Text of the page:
I am not on the overly bullish side of the spectrum…yet. But, it seems to me that the economy is beginning to show a little more activity.
First off, the December number for Industrial Production indicated that this measure of economic activity rose by 3.7 percent, year-over-year. This tied for the fastest rate of increase in Industrial Production for 2013. The other month that Industrial Production rose by 3.7 percent was in October.
If we take quarterly averages, we find that the fourth quarter registered a 3.6 percent, year-over-year rise from the fourth quarter of 2012. The year-over-year rise for the fourth quarter of 2012 was 2.7 percent.
The rate of increase in Industrial Production dropped in the first two quarters of 2013. It was 2.5 percent in the first quarter and 2.0 percent in the second quarter.
It rose again in the third quarter, rising to 2.5 percent, before hitting the 3.6 percent in the third quarter.
This was not unlike the growth rates for real GDP. The year-over-year rate of growth of real GDP was 1.3 percent in the first quarter and 1.6 percent in the second quarter. In the third quarter the number came in at 2.0 percent.
If the real GDP number tracks the performance of Industrial Production we should expect that real GDP should grow around 2.7 percent, year-over-year, in the fourth quarter of 2013. This would be a nice pick up given the performance of this measure over the past several years.
Taking a longer-run view by tracking the behavior of the economy back to 2010 we see that fourth quarter growth of Industrial Production was 6.2 percent in 2010; 3.3 percent in 2011; 2.8 percent in 2012; and 3.6 percent in 2013.
The fourth quarter real GDP numbers mirror this performance. The 2010 number was 2.8 percent and the numbers for 2011 and 2012 were 2.0 percent each year. A 2.7 percent increase in the fourth quarter of 2013 does not seem to be outlandish.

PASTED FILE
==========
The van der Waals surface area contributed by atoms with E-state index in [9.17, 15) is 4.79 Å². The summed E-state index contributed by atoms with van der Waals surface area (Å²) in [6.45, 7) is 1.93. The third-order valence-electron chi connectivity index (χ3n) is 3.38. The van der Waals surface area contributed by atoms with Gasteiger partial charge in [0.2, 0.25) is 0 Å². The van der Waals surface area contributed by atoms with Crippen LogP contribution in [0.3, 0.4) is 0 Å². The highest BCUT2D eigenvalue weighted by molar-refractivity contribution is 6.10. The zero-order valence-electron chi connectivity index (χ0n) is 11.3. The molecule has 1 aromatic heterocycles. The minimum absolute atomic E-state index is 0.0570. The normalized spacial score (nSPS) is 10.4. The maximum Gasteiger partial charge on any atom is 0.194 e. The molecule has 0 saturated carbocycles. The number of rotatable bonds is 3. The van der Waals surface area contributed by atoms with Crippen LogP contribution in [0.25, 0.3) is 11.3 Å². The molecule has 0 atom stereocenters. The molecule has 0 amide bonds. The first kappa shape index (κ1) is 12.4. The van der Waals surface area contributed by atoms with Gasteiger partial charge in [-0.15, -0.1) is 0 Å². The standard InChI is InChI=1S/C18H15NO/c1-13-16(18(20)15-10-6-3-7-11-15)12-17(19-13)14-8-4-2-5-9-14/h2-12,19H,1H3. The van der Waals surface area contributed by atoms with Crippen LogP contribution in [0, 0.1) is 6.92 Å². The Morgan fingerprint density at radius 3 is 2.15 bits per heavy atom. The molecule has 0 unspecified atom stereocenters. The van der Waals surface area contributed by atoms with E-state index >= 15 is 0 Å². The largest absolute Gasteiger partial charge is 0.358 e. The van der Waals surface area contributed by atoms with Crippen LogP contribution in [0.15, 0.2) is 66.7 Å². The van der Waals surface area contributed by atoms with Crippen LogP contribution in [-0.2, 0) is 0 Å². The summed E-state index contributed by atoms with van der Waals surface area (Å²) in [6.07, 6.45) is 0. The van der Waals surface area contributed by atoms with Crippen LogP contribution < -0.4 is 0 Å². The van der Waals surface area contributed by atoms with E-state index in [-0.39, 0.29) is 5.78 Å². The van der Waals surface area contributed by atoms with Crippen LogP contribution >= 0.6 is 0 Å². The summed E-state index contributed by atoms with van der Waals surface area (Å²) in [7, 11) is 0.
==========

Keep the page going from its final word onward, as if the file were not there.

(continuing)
The capital utilization numbers seem to re-enforce this argument. In the first quarter, capacity utilization was at 78.0 percent. The number dropped in the second quarter to 77.9 percent, reflecting the slowdown in industrial production and the languid economy.
In the third quarter of 2013, capacity utilization returned to the first quarter number. In the fourth quarter, however, capacity utilization jumped to 78.9 percent, a pretty significant jump.
Looking at the rise in capacity utilization as the economic recovery continued we see this measure increasing from 76.2 in December 2011; it jumped to 77.3 in December 2012; and it modestly rose to 77.8 percent in December 2012. The increase through 2013 was significant as December 2013 was at 79.2 percent indicating a relatively strong pick up in manufacturing activity.
The basic conclusion from these data is that the United States economy does seem to be improving. While the improvement does not seem to be exceptionally strong, it is an step up from the very tepid pace that the economy had been growing over the past two years.
This improvement should help to spur on more capital investment and maybe…just maybe…we might see a start to more robust activity in the area of mergers and acquisitions.
In my mind, many large corporations have just been waiting for the time when they can go out and expand their business by bringing an established business or technology under their wing. Myself, and a lot of other people, have been expecting an M&A splurge for the past three or more years. Companies that are in good shape financially have built up their cash balances in anticipation of such a move.
Quite a few analysts have picked up on the little flurry of M&A business over the past few weeks and are claiming that the "boom" in acquisitions has begun. We still need more evidence that this is true, but the atmosphere seems a little different than before. We'll see.
And, if the economy does show more strength it would be good for corporate profits. Again, myself, and several other people, have been writing that the profit outlook for the corporate world had to improve to justify some of the height of the stock market. I am still not predicting a lot of buoyancy in corporate profits given that economic growth will still remain modest, but increasing M&A business, an rise in capital expenditures, and a modest improvement in the profit picture should help to raise confidence…and, that would be a good thing.